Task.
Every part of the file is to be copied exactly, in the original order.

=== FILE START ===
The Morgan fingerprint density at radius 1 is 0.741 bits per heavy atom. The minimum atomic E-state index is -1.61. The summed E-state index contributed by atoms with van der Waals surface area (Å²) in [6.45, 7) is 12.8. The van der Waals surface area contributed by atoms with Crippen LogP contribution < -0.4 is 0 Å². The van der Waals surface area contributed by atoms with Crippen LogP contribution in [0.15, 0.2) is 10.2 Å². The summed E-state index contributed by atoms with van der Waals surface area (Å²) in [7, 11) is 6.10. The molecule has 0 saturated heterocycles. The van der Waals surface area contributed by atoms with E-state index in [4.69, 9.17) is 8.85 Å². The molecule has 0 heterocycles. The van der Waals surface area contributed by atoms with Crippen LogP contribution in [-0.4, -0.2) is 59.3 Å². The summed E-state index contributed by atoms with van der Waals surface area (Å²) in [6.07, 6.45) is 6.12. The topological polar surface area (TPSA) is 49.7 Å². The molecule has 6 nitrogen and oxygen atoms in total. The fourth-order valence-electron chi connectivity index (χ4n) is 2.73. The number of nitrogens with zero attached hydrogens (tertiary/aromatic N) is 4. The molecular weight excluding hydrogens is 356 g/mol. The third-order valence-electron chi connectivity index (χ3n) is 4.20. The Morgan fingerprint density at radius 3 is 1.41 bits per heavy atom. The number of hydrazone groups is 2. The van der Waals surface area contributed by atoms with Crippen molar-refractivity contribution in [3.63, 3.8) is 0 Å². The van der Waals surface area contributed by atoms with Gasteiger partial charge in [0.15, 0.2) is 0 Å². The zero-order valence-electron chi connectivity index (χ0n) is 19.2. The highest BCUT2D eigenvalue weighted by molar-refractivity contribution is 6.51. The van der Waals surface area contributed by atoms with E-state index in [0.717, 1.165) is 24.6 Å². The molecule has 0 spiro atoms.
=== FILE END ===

The Morgan fingerprint density at radius 1 is 0.741 bits per heavy atom. The minimum atomic E-state index is -1.61. The summed E-state index contributed by atoms with van der Waals surface area (Å²) in [6.45, 7) is 12.8. The van der Waals surface area contributed by atoms with Crippen LogP contribution < -0.4 is 0 Å². The van der Waals surface area contributed by atoms with Crippen LogP contribution in [0.15, 0.2) is 10.2 Å². The summed E-state index contributed by atoms with van der Waals surface area (Å²) in [7, 11) is 6.10. The molecule has 0 saturated heterocycles. The van der Waals surface area contributed by atoms with E-state index in [4.69, 9.17) is 8.85 Å². The molecule has 0 heterocycles. The van der Waals surface area contributed by atoms with Crippen LogP contribution in [-0.4, -0.2) is 59.3 Å². The summed E-state index contributed by atoms with van der Waals surface area (Å²) in [6.07, 6.45) is 6.12. The topological polar surface area (TPSA) is 49.7 Å². The molecule has 6 nitrogen and oxygen atoms in total. The fourth-order valence-electron chi connectivity index (χ4n) is 2.73. The number of nitrogens with zero attached hydrogens (tertiary/aromatic N) is 4. The molecular weight excluding hydrogens is 356 g/mol. The third-order valence-electron chi connectivity index (χ3n) is 4.20. The Morgan fingerprint density at radius 3 is 1.41 bits per heavy atom. The number of hydrazone groups is 2. The van der Waals surface area contributed by atoms with Crippen molar-refractivity contribution in [3.63, 3.8) is 0 Å². The van der Waals surface area contributed by atoms with Gasteiger partial charge in [0.15, 0.2) is 0 Å². The zero-order valence-electron chi connectivity index (χ0n) is 19.2. The highest BCUT2D eigenvalue weighted by molar-refractivity contribution is 6.51. The van der Waals surface area contributed by atoms with E-state index in [0.717, 1.165) is 24.6 Å². The molecule has 0 spiro atoms.